Do Fiction Writers REALLY Need a Social Media Platform?
Platform, platform, platform. As a writer, you’ve heard it a hundred times. You need to have a website and a blog, be active on social media—at least Twitter, Facebook and Instagram, build your list to market to, and network in the community. But what if you hate—I mean, really hate—social media?
Kristin, a WOW subscriber, emailed me the other day with this very question. She is actively trying to find an agent and simultaneously looking for a indie publisher. She had posted a few of her manuscripts on Authors.me, a somewhat questionable site according to literary agent Janet Reid, that “connects writers, agents and publishers to find manuscripts,” and received a bite from an indie publisher who was interested in her work but required her to take a class on social media before she signed with them. She declined. She said that if she had to participate in social media then she might as well give up on her dream of publishing and just write for her own pleasure. She hates social media that much.
So, do fiction writers really need to be active on social media? Here’s the short answer: No, you don’t have to participate in social media as a fiction writer.
Don’t believe me? Here’s a recent example:
The Girls by Emma Cline. Twelve publishing houses got into a bidding war over this novel and it ended up selling for seven figures to Random House as part of a three-book deal. Emma, a debut novelist with no social media accounts (rare for a twenty-something millennial), reportedly received a two-million-dollar advance for this novel. Emma had no twitter account, no blog, not even a website at the time she garnered an agent and sold her novel (she now has a website and Facebook fan page, which was most likely, built by her publicist). She didn’t have very many publishing credits either, but the two she had were good ones: a meditation on Greenland in Tin House and a tween girl’s scary coming of age in The Paris Review. So how did she land this jaw-dropping book deal with no social media platform and little publishing experience? She’s a darn good writer with a unique voice and is dedicated to her craft. I personally think her prose is so different from what’s out there right now—it’s really descriptive, poetic, and flowery in a good way—it’s what sold the book.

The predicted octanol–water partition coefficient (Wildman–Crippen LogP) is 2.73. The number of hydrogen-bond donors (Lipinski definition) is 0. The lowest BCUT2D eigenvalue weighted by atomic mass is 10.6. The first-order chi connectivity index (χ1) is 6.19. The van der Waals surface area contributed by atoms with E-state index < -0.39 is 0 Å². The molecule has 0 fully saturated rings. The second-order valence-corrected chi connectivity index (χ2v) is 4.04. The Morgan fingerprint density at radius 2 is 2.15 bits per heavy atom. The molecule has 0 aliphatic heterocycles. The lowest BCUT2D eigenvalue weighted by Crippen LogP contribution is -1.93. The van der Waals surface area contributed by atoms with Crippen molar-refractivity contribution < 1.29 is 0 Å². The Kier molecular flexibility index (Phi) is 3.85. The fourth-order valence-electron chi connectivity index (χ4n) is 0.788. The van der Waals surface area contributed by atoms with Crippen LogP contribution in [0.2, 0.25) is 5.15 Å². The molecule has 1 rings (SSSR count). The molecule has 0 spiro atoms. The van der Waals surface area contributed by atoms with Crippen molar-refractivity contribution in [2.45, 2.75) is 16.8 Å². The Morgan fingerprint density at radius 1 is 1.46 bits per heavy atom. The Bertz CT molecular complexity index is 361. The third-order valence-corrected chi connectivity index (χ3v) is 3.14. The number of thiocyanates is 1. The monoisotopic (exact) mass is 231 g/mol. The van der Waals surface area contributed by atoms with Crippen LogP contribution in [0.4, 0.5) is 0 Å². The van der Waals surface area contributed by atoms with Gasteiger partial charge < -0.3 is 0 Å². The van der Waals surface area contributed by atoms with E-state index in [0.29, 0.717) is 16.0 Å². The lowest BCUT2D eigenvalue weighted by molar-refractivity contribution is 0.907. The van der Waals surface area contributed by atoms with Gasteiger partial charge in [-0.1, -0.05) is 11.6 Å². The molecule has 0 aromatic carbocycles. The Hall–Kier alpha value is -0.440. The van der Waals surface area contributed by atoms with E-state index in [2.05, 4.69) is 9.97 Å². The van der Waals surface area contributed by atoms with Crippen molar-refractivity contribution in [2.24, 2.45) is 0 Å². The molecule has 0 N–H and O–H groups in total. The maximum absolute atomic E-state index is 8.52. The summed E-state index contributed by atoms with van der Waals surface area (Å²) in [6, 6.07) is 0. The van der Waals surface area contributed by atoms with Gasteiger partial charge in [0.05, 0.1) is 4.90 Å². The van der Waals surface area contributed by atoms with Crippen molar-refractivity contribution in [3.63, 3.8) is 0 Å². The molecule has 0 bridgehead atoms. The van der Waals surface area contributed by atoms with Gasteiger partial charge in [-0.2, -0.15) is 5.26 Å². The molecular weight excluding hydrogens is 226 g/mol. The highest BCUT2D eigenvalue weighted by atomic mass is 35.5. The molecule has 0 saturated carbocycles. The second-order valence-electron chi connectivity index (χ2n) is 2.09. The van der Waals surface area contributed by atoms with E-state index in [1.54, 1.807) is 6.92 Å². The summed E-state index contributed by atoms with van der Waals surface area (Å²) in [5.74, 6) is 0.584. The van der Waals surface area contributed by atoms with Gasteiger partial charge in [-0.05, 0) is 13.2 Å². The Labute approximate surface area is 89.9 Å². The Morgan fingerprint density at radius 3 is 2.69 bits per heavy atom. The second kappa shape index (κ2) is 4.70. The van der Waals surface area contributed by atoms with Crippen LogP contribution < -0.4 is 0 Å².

There are plenty more—Gillian Flynn, author of Gone Girl, for example, has a website and a Facebook page, but has never been active on social media. Looking at her Facebook page now, it hasn’t been updated in five months, and she has no blog and no twitter account. In an interview with HuffPo, Gillian’s literary agent, Stephanie Rostan, answers the question of whether authors should invest their time in social media: “For fiction authors, trying to ‘sell’ their personality may not be as useful for getting someone to read their book for the first time—this isn’t a popularity contest, it’s about the reading experience. I do think readers like to form relationships with authors whose books they love, but that comes AFTER they’ve read the book.”
This is a new trend I’m seeing, where debut authors are creating a website and a social media profile near the time that their first novel publishes—probably because their publicist has done so for them. But even then, connecting with readers on social media has its downfalls. Consider this post by The Muffin’s Cathy C. Hall, where she reports that Amazon is deleting book reviews from reviewers who are connected with the author on Facebook.
Okay, great, you may be thinking, but what if I want to go with a small indie publisher or self-publish my novels and I don’t have a publicist? The answer is still the same. You don’t NEED a social media account to sell your novels. In fact, if you’re constantly plugging your book, your followers are going to get sick of the barrage of promotion. If you’re using social media, then it should be to connect with readers on a personal level.
I’m not saying that you should completely neglect all social media. I’m just saying that if you hate it, then don’t give up your career as a novelist because you think you need it to succeed. Instead, focus on your writing and be the best writer you can be. Garner more publishing credits in literary magazines. Enter reputable contests. Keep querying agents and publishers. Or if you’re self-publishing, consider putting your first book, novella, or collection of short stories up for perma-free on Amazon. Focus on finding early reviewers with sites like NetGalley or within your writing community. Consider a book giveaway on GoodReads for publicity. Make use of book discovery sites to attract new readers. Produce more content. The point is, there are many things you can do besides spend your time on social media.
What do you think? Do you still need a social media platform as a fiction writer? Is it an effective marketing tool for you or a time suck? Weigh in!
As publisher of WOW! Women On Writing, Angela Mackintosh knows that social media is an integral part of the WOW community and helps writers connect and share resources. Personally though, she doesn't like Facebook and only uses it to stalk her friends periodically, but appreciates LinkedIn.